OB005

Crops never fail - only we do!(Edit)

2007 Samba is considered to be a year of crop failure for samba paddy in Tamil Nadu. This is because of unseasonal and unpredictable rain - especially a very heavy downpour during mid-January causing fully grown paddy to be submerged in flooded fields. Add to this increasing labor costs, non-availability of labor and the rice farmer has every justification in wanting to sell his land! So what happened at Nitya farm?

When everyone is selling land, we bought 3 acres of land in 2007! Land that has no groundwater or electricity connection (but canal irrigatable). We planted kitchadi samba throught out 6 acres of land and white ponni in one kaani (33 cents). All organic ofcourse and with no fertilizer inputs. Our input costs were

Per Acre

Seed 15 kg ........ 225.00

Plough (2 saal)..... 650.00

TransPlanting

3 men............... 330.00

15 women............ 750.00

Weeding - 0.00

Fertilizers - 0.00

Pesticides - 0.00

Total pre-harvest: 1955.00

The seed-bed management was done by our caretaker himself as we had less than 20 cents of nursery for the whole 6 acres. We spent a total of 12,000 for planting 6 acres: an unimaginable figure in today's agro economy.

What about the harvest?

Almost 3 acres of fully grown, ripe paddy was submerged in water for over a week. We harvested that first and to our everlasting surprise, not a single paddy had sprouted; and the rice stalk hadnt rotten and harvest was possible (although very time consuming and therefore expensive). We immediately sent all the wet paddy to the rice mill for making parboiled rice and we got a yield of around 1200 kg of paddy and 700kg of good quality parboiled rice per acre. The cost of harvesting this was around Rs.3500/acre. The sale value of this rice should be Rs.25/kg (as all rice prices have increaed this year).

So by spending 5500 we got a produce of 17500. After all expenses we should still get Rs.10000 per acre as nett profit in a year of crop failure.

In the other 3 acres, where crops were standing or the fields were un-flooded, we again got a yield of Rs.1200 kg/acre which can be sold as raw rice. The harvesting cost was again around 3000/acre (because this was done after Pongal and the demand for labor had increased casuing me to use women labor for harvest and shelling almost Rs.90/day for a woman worker. Some of the women were so old they couldn't stand upright but we shelled out the money as we had no choice!). We have all this paddy dried and stored in our godown. We already have a lot of offers for our raw rice kitchadi samba. And I am planning to sell it for Rs.28 a kg. At the usual 62% outturn this should fetch me atleast 720kg/acre of rice per acre which will realize 20,000/acre. (White ponni was a big surprise producing 660 kg of paddy in 33 cents!).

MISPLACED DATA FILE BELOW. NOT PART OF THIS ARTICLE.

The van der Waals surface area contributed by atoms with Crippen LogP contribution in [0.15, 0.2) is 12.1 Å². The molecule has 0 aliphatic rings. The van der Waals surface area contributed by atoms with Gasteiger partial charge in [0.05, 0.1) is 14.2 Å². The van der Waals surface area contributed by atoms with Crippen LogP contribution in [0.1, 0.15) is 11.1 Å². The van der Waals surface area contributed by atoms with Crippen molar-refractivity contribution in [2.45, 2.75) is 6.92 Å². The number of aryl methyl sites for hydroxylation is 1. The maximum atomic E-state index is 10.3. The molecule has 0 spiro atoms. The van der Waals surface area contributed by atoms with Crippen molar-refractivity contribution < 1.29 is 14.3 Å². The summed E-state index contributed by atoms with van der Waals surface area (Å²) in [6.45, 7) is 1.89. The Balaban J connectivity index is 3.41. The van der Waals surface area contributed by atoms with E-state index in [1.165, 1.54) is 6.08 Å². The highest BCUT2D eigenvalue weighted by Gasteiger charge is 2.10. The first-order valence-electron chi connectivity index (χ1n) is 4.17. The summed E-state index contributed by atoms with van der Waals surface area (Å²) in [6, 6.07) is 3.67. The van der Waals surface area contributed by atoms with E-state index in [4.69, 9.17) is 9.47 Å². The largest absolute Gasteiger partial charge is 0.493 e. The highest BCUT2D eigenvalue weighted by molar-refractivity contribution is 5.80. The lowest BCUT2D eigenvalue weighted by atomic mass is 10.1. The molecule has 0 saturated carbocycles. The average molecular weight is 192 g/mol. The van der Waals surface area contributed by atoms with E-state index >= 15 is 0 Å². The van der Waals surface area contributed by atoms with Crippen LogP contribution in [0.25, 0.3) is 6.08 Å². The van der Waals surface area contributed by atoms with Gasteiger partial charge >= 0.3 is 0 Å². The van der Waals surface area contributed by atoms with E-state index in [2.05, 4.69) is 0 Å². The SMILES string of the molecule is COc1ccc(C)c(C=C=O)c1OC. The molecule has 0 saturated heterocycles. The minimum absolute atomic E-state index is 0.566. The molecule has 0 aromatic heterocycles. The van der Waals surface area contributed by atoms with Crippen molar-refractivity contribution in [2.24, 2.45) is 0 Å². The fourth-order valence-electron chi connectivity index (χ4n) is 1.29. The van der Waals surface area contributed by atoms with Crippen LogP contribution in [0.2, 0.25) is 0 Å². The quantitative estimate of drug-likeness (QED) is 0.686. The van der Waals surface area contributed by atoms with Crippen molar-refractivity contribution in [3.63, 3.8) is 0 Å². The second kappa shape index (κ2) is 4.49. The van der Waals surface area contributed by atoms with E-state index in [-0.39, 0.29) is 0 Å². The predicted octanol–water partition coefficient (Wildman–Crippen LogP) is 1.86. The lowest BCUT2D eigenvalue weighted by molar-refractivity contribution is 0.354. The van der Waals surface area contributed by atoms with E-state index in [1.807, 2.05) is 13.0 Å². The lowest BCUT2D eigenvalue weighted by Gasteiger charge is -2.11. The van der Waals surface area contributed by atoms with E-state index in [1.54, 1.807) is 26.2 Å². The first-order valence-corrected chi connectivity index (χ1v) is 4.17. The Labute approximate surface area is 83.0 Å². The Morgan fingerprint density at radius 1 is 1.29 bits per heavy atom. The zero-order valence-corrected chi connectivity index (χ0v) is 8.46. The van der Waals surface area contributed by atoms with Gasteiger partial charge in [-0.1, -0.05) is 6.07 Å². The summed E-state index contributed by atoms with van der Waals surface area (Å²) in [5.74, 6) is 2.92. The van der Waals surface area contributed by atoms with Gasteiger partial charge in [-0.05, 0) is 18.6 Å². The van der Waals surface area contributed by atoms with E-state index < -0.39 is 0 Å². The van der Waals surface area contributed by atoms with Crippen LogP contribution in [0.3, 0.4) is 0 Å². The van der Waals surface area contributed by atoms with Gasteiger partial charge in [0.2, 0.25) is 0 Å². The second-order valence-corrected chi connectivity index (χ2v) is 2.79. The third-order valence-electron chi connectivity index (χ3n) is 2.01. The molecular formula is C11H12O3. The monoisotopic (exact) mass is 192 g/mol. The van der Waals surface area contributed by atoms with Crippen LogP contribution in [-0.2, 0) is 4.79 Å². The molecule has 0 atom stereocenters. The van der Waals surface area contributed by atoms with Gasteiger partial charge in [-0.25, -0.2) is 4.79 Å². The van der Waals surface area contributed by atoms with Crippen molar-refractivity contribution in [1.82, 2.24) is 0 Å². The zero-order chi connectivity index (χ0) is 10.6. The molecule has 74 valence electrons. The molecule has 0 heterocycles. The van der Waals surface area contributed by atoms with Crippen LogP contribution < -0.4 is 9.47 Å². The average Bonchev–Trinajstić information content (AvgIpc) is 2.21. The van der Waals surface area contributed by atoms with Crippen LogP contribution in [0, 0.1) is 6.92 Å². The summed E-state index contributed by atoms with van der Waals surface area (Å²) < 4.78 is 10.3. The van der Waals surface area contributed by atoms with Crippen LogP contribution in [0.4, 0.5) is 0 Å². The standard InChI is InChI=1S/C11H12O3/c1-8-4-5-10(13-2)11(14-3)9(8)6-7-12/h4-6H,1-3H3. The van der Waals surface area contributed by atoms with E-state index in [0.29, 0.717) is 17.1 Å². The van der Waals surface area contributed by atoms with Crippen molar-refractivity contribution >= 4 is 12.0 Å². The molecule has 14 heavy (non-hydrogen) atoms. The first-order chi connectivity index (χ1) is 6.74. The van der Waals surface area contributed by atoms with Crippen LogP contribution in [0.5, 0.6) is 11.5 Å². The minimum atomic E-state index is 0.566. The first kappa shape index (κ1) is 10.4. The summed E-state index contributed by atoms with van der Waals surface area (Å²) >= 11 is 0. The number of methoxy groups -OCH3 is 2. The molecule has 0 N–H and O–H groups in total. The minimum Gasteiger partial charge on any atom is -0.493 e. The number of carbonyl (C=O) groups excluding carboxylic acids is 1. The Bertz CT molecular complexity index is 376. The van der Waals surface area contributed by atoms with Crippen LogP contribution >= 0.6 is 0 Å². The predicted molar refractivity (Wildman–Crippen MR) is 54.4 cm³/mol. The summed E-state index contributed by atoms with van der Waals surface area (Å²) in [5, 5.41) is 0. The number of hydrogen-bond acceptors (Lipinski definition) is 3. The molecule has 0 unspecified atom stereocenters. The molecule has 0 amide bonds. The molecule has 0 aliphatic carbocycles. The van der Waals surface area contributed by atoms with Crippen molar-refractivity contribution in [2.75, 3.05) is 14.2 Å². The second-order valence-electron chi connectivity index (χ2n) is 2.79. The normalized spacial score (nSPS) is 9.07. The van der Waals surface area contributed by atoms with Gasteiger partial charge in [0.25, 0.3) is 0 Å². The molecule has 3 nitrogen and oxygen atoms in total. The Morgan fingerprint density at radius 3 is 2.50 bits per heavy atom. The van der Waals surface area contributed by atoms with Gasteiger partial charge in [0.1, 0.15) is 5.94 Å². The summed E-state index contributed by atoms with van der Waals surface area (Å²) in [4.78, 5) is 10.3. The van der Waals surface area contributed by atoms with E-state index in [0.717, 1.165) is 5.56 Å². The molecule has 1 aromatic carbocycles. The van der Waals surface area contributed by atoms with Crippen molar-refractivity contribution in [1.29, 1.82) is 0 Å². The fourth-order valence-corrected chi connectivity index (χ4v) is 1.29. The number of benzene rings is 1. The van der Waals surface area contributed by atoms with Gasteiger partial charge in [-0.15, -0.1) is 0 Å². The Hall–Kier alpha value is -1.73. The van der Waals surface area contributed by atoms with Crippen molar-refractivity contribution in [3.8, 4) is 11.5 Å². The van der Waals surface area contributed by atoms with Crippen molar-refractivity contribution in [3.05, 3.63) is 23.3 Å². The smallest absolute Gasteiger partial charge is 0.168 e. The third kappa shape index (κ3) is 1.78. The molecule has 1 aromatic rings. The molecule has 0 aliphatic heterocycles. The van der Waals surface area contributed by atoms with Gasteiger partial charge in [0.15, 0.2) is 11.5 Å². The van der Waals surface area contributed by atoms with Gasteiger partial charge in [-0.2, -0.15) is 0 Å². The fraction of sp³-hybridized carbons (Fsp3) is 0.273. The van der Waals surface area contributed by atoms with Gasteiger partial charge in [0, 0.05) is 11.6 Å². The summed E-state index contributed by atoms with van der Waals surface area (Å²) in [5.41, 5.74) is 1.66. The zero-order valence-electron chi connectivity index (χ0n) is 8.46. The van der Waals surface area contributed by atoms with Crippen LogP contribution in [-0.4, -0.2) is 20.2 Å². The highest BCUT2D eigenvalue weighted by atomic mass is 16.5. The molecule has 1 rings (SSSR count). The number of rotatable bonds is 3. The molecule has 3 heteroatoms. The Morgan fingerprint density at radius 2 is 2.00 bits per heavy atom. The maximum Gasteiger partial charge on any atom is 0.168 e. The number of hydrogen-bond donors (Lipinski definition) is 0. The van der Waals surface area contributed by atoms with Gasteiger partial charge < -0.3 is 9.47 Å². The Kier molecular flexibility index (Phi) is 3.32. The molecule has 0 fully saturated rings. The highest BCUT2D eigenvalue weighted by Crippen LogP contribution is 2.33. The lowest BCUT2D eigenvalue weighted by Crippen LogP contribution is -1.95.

Looking at the economics again we see an input of 33,000 for 6 acres and a return of 1,12,500. This is an earning over 75,000 in 6 acres for the organic rice farmer who works only 10-15 days a year. And that too in a year of crop failure.

If we study this a little more we can see that most of the expenditure is for the harvest and less than 25% for input. Now, harvest is an expense we incur after we see the results, so it is a no-risk expense. Had all my crop failed , I would have had to spend only 12000 for 6 acres and I would have gotten my money back by harvesting just 1 ton of standing paddy (unlodged). This would have meant only 12 men or a harvesting cost of 1500. So my breakeven yield is exceedingly low. And my working capital requirement is also exceedingly low. This is what organic farming and native seeds do to a farmer. They lower risk, guarantee a minimum return and also improve the soil.

We did no weeding. There were weeds but they got smothered by the tall native variety. The whole of my neighbours' crops were seriously affected by Brown Planthopper (Nilaparvata Lugens - pugaiyan in Tamil) and some areas in our district sprayed pesticides over 8 times in 2 months. Yet my native crop was very resistant and simply flourished in these adverse conditions. Only farmers who have suffered from pest attacks can really enjoy the resistance of native seeds.

Add to this the fact that we used the farm pumpset only for the nursery, we really get into the exotic realm of eco-friendly rainfed farming with near do-nothing farming. Yet all this is not in the experimental plots of foreign sponsoreded NGO's or government funded agricultural scientists but in the fields of the small farmer!


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